At which point I would suggest she goes and talks to her mate, Richard Layard. When I emailed her about this a few weeks back she insisted that he couldn\’t be involved with anything as hurtful and cruel as the Wisconsin Reforms (which this quite closely parallels). The only problem here is that the entire idea of restructuring welfare in this manner, of forcing people back into the potential labour force, if not actually back into work, comes directly from Richard Layard\’s work in the 1980s.

People should not be allowed to fester on the scrapheap of long term unemployment: they need, with a mixture of carrots and sticks, to at least attempt to re-engage with the world of work and or training.

Now I agree that you and I, along with many others, would be a great deal more radical. But if Polly does start to criticise all of this it\’s going to be really rather fun. The social democrat criticising a social democratic (both Polly and Layard were SDP members) proposal to remove some of the disincentives of a welfare system with an unlimited times span for benefits.

I await developments with interest!

Update. Christ, that didn\’t take long. Polly:

This time his peace offerings were a third runway for Heathrow, nuclear power stations and docking the benefits of the recalcitrant.

Sigh.

Labour and Newcastle

There\’s been earlier problems for Labour in Newcastle you know.

Gordon Brown has been plunged into a damaging sleaze row as the party donations scandal threatened to engulf two Cabinet ministers.

Political donations in return for planning permissions (allegedly)?

Anyone remember T Dan Smith? John Poulson?

One of the echoes of this current scandal is that the father of David Abrahams, Bernie Abrahams, would certainly have known at least the former.

No, not massively important, just interesting.

 

Yes, She\’s Right…

She is indeed featured here.

The Oxford Union debating society have invited Nick Griffin and David Irving to speak, despite the concerns of our local police and the city council, the student union and the Jewish and Muslim societies. I fully intend to be joining the demonstration outside the Union on St Michael’s Street from 7pm this evening. Doubtless there are some who won’t agree with me (I fully expect to be featured on Tim Worstall’s or the Devil’s Kitchen blogs later today, which will inevitably be followed by an onslaught of disagreeable comments).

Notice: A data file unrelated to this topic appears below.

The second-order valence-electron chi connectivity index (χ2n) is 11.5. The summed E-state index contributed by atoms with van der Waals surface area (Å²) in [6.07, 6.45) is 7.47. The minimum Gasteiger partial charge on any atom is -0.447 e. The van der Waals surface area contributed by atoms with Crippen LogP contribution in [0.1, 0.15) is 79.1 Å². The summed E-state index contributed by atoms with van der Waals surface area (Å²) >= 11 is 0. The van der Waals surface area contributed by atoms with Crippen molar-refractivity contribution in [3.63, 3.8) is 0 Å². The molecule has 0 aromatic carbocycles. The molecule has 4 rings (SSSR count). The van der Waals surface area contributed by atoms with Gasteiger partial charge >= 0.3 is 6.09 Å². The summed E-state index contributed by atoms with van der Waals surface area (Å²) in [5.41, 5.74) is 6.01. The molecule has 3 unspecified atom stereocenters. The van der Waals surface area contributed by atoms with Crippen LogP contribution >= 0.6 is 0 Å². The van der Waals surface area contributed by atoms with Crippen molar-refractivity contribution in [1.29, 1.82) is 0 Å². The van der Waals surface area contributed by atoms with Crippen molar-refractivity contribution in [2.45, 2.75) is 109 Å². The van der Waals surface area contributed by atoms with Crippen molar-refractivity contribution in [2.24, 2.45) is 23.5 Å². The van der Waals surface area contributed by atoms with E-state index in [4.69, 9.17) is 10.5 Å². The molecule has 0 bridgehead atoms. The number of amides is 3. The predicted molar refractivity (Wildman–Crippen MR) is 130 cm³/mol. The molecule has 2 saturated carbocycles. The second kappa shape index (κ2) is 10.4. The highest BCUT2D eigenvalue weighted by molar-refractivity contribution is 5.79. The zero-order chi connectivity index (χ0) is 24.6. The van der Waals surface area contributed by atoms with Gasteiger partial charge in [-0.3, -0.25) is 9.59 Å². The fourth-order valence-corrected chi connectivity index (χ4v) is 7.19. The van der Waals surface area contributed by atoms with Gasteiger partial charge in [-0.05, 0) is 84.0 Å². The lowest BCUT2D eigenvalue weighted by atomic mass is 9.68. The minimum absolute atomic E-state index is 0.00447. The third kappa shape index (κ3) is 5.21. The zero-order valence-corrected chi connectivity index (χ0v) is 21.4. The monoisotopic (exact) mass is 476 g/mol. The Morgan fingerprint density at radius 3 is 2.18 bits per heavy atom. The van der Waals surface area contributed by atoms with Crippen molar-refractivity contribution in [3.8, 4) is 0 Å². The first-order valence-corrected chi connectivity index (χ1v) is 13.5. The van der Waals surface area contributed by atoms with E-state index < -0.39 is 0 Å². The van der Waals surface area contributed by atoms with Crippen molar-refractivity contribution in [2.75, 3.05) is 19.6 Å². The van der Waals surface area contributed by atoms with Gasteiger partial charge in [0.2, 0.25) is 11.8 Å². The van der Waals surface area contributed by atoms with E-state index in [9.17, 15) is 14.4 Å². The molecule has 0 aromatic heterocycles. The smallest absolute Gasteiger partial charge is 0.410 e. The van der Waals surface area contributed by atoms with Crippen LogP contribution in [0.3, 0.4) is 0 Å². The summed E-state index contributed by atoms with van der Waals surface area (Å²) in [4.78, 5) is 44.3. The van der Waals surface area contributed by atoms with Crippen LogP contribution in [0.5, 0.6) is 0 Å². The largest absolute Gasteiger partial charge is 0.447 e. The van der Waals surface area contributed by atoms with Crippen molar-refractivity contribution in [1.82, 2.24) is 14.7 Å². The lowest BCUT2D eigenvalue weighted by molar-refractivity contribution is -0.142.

Now boys and girls, play nice here. If disagreeable means not agreeing with Ms. Bance, that is of course fine. But being disagreeable just for the sake of being disagreeable isn\’t. Not when we go and play on someone else\’s property it isn\’t.

Of course she\’s entirely correct in this:

But I would just point out that having the right to freedom of speech doesn’t mean having the right to be invited to speak at a private members’ club.

Indeed it doesn\’t, even I would insist that it doesn\’t.

I would insist however that freedom of speech absolutely includes the right of a private members\’ club to invite whoever they should wish to come and speak to them. Which would appear to be what Ms. Bance is off to demonstrate against this evening.

Ho hum.

CBI Climate Change Report

Idiocy:

Yet the carbon footprint of our economy is larger than that. After taking into account the carbon emitted to produce the imports we buy, as well as the goods and services we export, it increases by at least 10 per cent.

This is the level of logical thought our Titans of Industry are capable of?

We could, if we wanted, add in the emissions from our imports, as they are connected with consumption here. We could also, if we were so minded, add in the emissions of our exports, as they are connected with production here.

But what we can\’t do is add both in. The emissions in our imports are counted in the production budgets of elsewhere: similarly, the production emissions of our exports are counted in the consumption budgets of elsewhere.

One or the other, not both.